Why a disaster is not just normal business ramped up: Disaster response among ED nurses

Karen Hammad, Paul Arbon, Kristine Gebbie, Alison Hutton

Research output: Contribution to journalArticle

2 Citations (Scopus)

Abstract

Background: The emergency department (ED) is a familiar place for the emergency nurse who spends their working days inside it. A disaster threatens that familiarity and creates changes that make working in the ED during a disaster response different from the everyday experience of working in the ED. Methods: This research reports on an aspect of the findings from a larger study about the experience of working as a nurse in the ED during a disaster response. Thirteen nurses from 8 different countries were interviewed about their experience. Results: The findings from this research demonstrate that a disaster event leads to a chain reaction of changes in process, space and practice. Nurses’ respond to the news of a disaster event with shock and disbelief. The ED may change as a result of the event requiring nurses to work in an altered environment or a completely different setting. These changes provoke nurses to alter their behaviour and practice and reflect on the experience after the response. Conclusions: Emergency nurses have a high likelihood of participating in disaster response and as such should be adequately prepared. This highlights how disaster response is different and leads to recommendations to enhance training for emergency nurses which will better prepare them Disasterresponse is not normal business ramped up. There are a number of challenges and changes that should be considered when preparing emergency nurses for the realities of disaster response.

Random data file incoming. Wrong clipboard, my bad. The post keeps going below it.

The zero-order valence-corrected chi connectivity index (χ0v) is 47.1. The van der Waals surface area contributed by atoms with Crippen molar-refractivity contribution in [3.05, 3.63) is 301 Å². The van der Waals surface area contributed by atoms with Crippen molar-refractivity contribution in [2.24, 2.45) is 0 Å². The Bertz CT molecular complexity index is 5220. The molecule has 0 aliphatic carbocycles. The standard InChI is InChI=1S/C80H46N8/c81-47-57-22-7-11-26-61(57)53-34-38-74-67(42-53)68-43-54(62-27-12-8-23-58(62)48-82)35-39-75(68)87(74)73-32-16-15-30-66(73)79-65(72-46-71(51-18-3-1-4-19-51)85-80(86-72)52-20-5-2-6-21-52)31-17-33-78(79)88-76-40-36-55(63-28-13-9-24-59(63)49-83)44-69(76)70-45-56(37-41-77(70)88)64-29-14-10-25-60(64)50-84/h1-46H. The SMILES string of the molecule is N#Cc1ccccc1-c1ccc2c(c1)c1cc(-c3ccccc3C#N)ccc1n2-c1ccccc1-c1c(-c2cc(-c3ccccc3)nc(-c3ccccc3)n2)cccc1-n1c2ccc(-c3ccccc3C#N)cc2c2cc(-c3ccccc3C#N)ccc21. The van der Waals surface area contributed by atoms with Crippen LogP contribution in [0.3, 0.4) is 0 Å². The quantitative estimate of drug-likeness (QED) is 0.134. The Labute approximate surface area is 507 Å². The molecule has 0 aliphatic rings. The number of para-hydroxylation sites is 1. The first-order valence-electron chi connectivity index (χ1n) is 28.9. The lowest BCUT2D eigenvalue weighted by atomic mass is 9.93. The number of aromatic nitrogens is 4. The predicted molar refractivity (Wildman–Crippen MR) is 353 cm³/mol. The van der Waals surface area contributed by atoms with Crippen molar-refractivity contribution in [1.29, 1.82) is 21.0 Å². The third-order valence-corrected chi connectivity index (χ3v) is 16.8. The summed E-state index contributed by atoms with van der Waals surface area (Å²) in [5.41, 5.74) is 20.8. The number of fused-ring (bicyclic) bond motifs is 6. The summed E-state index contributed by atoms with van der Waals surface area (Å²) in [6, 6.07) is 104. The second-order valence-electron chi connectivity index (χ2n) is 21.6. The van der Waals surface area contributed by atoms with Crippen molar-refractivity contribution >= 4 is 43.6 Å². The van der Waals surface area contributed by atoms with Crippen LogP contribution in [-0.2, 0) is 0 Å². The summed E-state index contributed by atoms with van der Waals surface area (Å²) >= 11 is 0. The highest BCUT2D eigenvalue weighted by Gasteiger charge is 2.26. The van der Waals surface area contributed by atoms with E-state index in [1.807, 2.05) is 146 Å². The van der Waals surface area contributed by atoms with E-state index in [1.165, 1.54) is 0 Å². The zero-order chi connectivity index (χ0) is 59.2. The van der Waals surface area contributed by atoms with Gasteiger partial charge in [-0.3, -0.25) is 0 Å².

Original languageEnglish
Pages (from-to)36-41
Number of pages6
JournalAustralasian Emergency Care
Volume21
Issue number1
DOIs
Publication statusPublished - Feb 2018

Keywords

  • Nurses
  • Emergency service
  • Hospital
  • Emergencies
  • Disasters
  • Mass casualty incidents
  • Hermeneutics

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